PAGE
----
Tupelo Twirlers: Girls dedicate years to learning the baton

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By M. Scott Morris

Daily Journal

TUPELO – Twirling a baton at a championship level exacts a cost on young majorettes.

“It really hurts when you hit your fingers,” said Katie Harness, 13.

“It hurts my fingernails,” said Abbie Chandler, 14.

“Sometimes, it pops your blood vessels on your fingers. That hurts,” added Kaylin Costello, 13.

“And sometimes you crack yourself on the head,” Abbie said.

Such tiny agonies are a fact of life for members of the Tupelo Twirlers, who all attend Tupelo Middle School. Most of them have been practicing their batons for about eight years.

They meet every Sunday at Karen Costello’s house to hone their form. Costello is Kaylin’s mom, but it is her oldest daughter, Samantha, who started the Tupelo Twirlers.

“When it became time for senior projects, she decided that nobody knew about baton around here,” Costello said, “so she would do that.”

She formed the group of 5-year-olds, including Kaylin, and coached them up to perform in the Saltillo Christmas Parade. They also competed in Memphis that year.

“They won. They beat three other teams,” Costello said. “They twirled to ‘Lion King’ music.”

“I loved that routine,” Kaylin said.

When her daughter graduated high school, Costello stepped in to keep the group going. She had learned the ways of the baton from her mother in Monette, Ark., and won a scholarship to be featured twirler at Delta State, so she was the natural choice to lead the crew.

“They still wanted to do it, so I started teaching them,” Costello said. “They started going off to contests and performing at GumTree Festival on the youth stage.”

Competition

Their years of dedication have paid off with state and regional recognition. The region includes competitors from Mississippi, Tennessee, Arkansas, Alabama and Louisiana.

“Kaylin has won Miss Majorette of Mississippi for the past three years. That’s the advanced division,” Costello said. “She was Miss Majorette of the South, too.”

Kaylin qualified as a soloist for national contest in July at the University of Notre Dame. The team qualified, too, but the other members didn’t make the trip.

Katie and Abbie play soccer, and Addie Bridges, 13, is a volleyball player, so that cuts into twirling time.

All of the girls were encouraged to take ballet, and they did for about a year.

“I had to take ballet because I wasn’t graceful,” Katie said. “Soccer is not a graceful sport.”

“It can be,” Abbie said.

“My coach said that if you do it right, volleyball is graceful,” Addie said.

Kaylin still takes dance because it helps with baton, which is her passion. She hopes to earn a scholarship to be featured twirler at the University of Arkansas.

“I was practicing two to three hours a day to get ready for nationals,” she said.

There were about 50 girls in the 10 to 12 age group at Notre Dame, and they were the best of the best. Kaylin watched some of their routines but that didn’t help.

“Really, you don’t need to watch other people because …” Katie said.

“It makes you nervous,” Kaylin said.

“Yeah,” Katie said.

Goals

Kaylin’s goal was not to finish last, and she beat about 10 other competitors. Her big goal for this year is to return to nationals, where she’ll move up an age group.

But first she has to win the right to compete on the national stage by earning state and regional honors.

The team also stepped up in age division this year and added another routine. It’s been a challenging time of learning new tricks. Knuckles have been busted and heads have been bonked.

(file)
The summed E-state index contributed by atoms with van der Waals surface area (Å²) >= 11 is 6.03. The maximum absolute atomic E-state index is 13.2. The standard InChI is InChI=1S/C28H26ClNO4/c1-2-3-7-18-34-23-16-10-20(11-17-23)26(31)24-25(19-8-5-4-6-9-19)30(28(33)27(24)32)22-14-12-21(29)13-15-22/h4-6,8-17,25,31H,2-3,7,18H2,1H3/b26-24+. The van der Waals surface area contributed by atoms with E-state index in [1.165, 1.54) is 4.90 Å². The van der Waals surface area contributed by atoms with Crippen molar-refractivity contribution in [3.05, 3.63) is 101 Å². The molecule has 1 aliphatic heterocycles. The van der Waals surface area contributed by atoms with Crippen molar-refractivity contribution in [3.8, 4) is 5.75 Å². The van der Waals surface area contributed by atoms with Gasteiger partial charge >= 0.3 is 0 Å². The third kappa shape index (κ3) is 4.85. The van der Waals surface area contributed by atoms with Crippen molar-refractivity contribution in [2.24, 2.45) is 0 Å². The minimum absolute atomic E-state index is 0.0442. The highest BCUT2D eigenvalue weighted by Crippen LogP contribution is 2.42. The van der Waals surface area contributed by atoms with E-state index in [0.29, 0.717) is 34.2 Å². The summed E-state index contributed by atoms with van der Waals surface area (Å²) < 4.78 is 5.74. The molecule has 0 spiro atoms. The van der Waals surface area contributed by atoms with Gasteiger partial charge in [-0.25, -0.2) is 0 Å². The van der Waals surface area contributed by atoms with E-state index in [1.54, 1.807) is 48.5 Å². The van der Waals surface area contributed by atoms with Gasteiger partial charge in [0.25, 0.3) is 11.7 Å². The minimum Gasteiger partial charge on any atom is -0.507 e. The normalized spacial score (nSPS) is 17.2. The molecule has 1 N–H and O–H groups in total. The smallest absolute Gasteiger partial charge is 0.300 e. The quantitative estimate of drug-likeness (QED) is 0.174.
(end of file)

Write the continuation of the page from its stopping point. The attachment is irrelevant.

“We broke a chair, but that was Addie,” Katie said.

“Hey,” Addie said.

“I threw batons in the pool a couple of times,” Katie said.

They’re working on a Dance Twirl routine that allows the girls one baton each. Their Halftime Show Twirl routine features multiple batons and props, like the chair that was broken.

“This is our first year to do two at a time,” Addie said.

They took one Sunday off during Christmas vacation, then got back to preparing for a competition that will be Saturday in Clanton, Ala.

“We pray when we get nervous at competitions,” Addie said.

They also march onto the competition floor with a cadence that mimics the military’s “Left, left, left, right, left.” It goes, “100, 100, 100 and 10 to win,” which refers to giving 110 percent.

Local stages

Since they travel to compete, their friends in Tupelo often don’t get to see what they can do, but that’s changing.

In addition to performing at the GumTree Festival, they were asked to show off their skills at the Up, Up and Away Hot Air Balloon Festival at Ballard Park.

They also achieved a dream of taking the field for football halftime shows at Tupelo Middle School and Tupelo Christian Preparatory School.

And it could be argued that their years of tiny bumps and bruises and building callouses on fingers and palms came to fruition on Dec. 10 during the Reed’s Tupelo Christmas Parade. They were the ones spinning flaming batons.

“I was sort of nervous. I always prepare myself for the worst,” Kaylin said, “so I was a little nervous. I didn’t want something to catch fire.”

Costello pitched the red-hot idea to them, and they had about a month to prepare.

“Sometimes, she has to convince us to do certain twirls,” Abbie said.

“Once they started doing it, they liked it,” Costello said.

All of their experience with batons combined to keep them and everyone else safe along the parade route, but there was a cost involved.

“It was really smoky,” Abbie said.

The event became a high-profile chance for the Tupelo Twirlers to show their stuff. Phones buzzed with text messages, and people at school had plenty to say about the fire batons.

“A lot of people had never seen what we can do before,” Katie said. “After the Christmas parade, they were like, ‘Whoa.’ That was so cool.”

scott.morris@journalinc.com